Spiritual Practice, Kundalini, and Self-Realization: By Harsha (Harsh K. Luthar, Ph.D.)


Image courtesy of Lisa Connors (2002)

Sadhana/Spiritual Practice

Sunday, October 08, 2000 11:28 AM

That quote of Ramana’s that “there is neither destiny, nor free will” is very Taoist and also middle way Buddhist. With three confirmations, there might be something to it.. :):)


Harsha responds:

Yes! G., you have the eyes of an eagle! A reflection on the free will/determinism dichotomy can be critical and helpful at a spiritual juncture for some in furthering their understanding or perhaps refining it. But the beauty of Self-Realization is utterly overwhelming and its breathtaking simplicity renders all concepts moot including those of destiny and free will.

Ramana Maharshi’s statement that “there is neither destiny, nor free will” has a certain magnificence and majesty and grace for me as it hints at the state, “The Original Nature” in which It Is Known in Fullness that nothing remains to be “free of” or “bound to”. The Sage of Arunachala spent all of his life after his teen years on the sacred hill and made no attempts to teach or preach and essentially responded only to questions his whole life. Yet, the greatest yoga masters, India’s highest spiritual dignitaries, Shankracharyas, masters of meditation, monks and swamis and sat at his feet to be in his presence.

Ramana was and is the Sun in full blaze as if in the middle of a bright sunny summer day. His simplicity, directness, and clarity is often blinding. I remember living with the book “Talks with Ramana Maharshi” and sleeping with it beside my head when I was 21-22. I remember the force of Ramana’s words. Repetitive and yet striking. Never deviating, uncompromising, and yet utterly accepting of all human frailties and limitations. Ramana’s essence is that of compassion and his life exemplified Ahimsa in every form. I have reflected many times, that, the True Guru is the most beautiful principle and best part of the world-dream. He is One’s Own self reflected on the image of the mind, hinting at One’s Own Reality. Upon Awakening, One Knows that Guru’s Self and One’s Own Self are the Same. Guru-Being, Self-Being, God-Being, all the Same. The Same Taste of Sameness Everywhere.



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Image courtesy of Seika (2001)

Teachers and Teachings

Although all teachers are ultimately false, a good and genuine teacher can be very helpful on the path. Words can convey something about the existence of the Truth. The words of the wise can bring you to the brink but cannot deliver the Truth. That is because You Already Are the Truth. To Know It with Supreme Clarity, your sincere longing and aspiration is needed. It is only due to Grace that one suffers and reflects on the nature of things. Therefore, one should not feel hopeless and gradually continue in the company of good people who follow the teachings of nonviolence.

It is only due to Grace, one comes across the purest teachings. It is only due to Grace one understands the teachings.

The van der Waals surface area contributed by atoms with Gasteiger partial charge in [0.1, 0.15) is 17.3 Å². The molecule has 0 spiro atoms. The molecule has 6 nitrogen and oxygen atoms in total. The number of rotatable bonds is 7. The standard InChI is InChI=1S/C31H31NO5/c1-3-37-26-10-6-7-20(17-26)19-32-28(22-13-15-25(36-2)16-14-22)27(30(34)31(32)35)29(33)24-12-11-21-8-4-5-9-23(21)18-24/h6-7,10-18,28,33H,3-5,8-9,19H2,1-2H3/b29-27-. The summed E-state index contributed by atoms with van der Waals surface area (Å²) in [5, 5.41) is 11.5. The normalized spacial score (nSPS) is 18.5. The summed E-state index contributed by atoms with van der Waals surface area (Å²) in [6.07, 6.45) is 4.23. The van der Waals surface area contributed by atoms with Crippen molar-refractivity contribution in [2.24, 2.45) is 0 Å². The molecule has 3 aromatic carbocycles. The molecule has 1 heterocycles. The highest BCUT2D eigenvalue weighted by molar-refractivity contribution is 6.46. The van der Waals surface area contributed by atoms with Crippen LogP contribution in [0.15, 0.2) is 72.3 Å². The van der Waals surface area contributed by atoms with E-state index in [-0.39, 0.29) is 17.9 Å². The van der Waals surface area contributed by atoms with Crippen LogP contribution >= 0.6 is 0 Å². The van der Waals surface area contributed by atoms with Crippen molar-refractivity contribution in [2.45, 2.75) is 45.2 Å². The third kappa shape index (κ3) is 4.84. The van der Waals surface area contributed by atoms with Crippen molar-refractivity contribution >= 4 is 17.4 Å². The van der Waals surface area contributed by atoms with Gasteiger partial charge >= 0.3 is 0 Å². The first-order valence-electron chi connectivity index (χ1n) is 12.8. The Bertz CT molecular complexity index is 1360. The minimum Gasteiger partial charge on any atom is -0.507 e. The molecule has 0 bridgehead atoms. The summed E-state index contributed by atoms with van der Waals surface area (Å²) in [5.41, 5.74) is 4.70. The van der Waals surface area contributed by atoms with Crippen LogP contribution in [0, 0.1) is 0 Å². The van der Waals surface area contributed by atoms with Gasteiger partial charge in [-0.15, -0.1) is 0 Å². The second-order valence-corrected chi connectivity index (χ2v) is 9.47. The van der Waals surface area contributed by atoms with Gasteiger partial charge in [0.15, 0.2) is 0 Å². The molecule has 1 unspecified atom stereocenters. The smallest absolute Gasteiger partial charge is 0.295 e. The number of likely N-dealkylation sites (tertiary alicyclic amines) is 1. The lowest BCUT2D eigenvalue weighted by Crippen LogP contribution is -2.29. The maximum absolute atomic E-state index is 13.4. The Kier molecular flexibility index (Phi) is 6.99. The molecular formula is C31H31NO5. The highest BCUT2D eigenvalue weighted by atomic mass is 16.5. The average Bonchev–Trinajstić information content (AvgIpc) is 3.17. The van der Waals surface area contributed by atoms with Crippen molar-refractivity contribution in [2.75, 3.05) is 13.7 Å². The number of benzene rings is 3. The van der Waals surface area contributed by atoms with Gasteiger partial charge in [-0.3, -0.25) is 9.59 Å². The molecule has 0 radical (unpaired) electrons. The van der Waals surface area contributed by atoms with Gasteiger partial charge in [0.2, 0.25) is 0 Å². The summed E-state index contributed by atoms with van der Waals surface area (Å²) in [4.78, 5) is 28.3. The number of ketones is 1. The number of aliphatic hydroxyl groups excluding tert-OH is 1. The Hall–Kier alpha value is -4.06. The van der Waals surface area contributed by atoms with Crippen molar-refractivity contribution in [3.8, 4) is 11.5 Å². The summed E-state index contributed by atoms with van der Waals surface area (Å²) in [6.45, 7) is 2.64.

Clever words and arguments involve the intellect. But the highest teaching is a matter of the Heart and It is Grace It Self. Such a teaching leads directly to Silence of Self-Knowledge and then disappears completely.

What can one truly say?

Lots of Love


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Spiritual Practice and Kundalini Yoga

The Kundalini Yoga and other spiritual practices that people engage in are valid and true and according to their destined path. There is no universal rule on these matters. The Shakti rises spontaneously for some due to various influences. Shakti is the power of Self. It is the energy of motion and movement and responsible for Super conscious states and Samadhis. When drawn to Its Source, It merges with That. Self Realization is Knowing One Is That, That is the Self. Scriptures say “That Thou Are”! That is the meaning. You are the Self. One Is The Self It Self.

I speak both from experience and from the teachings of Sri Ramana Maharshi. I have found the confirmation of my experience and understanding in the teachings of the Sage of Arunachala.



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Image courtesy of Dana Cocchiarella (2002)

Kundalini Shakti

Kundalini Shakti is really at the heart of all yoga and is embedded in virtually all Eastern traditions regardless of the name or label that is given. If you look at any school of yoga, tantra, or various traditions (Shakti, Shaivite, Kashmiri Shaivism), there will usually be some descriptions of Hatha Yoga, Pranayama, Kriyas, Mudras, Mantras, and different types of meditations on the energy centers and Kundalini Shakti, and descriptions of the Goddess, etc.

Even in Advaita Vedanta, we see that Shankracharya has written great hymns to the Goddess. At a very practical level, the notion of the Divine Mother, Shakti, the Goddess, is intertwined with most Indian Philosophies. Hatha Yoga Pradipika, for example is one of the classics of Kundalini Yoga and describes how one moves from the physical aspects to the mental aspects (Raj Yoga) through various types of postures and mudras and pranayama.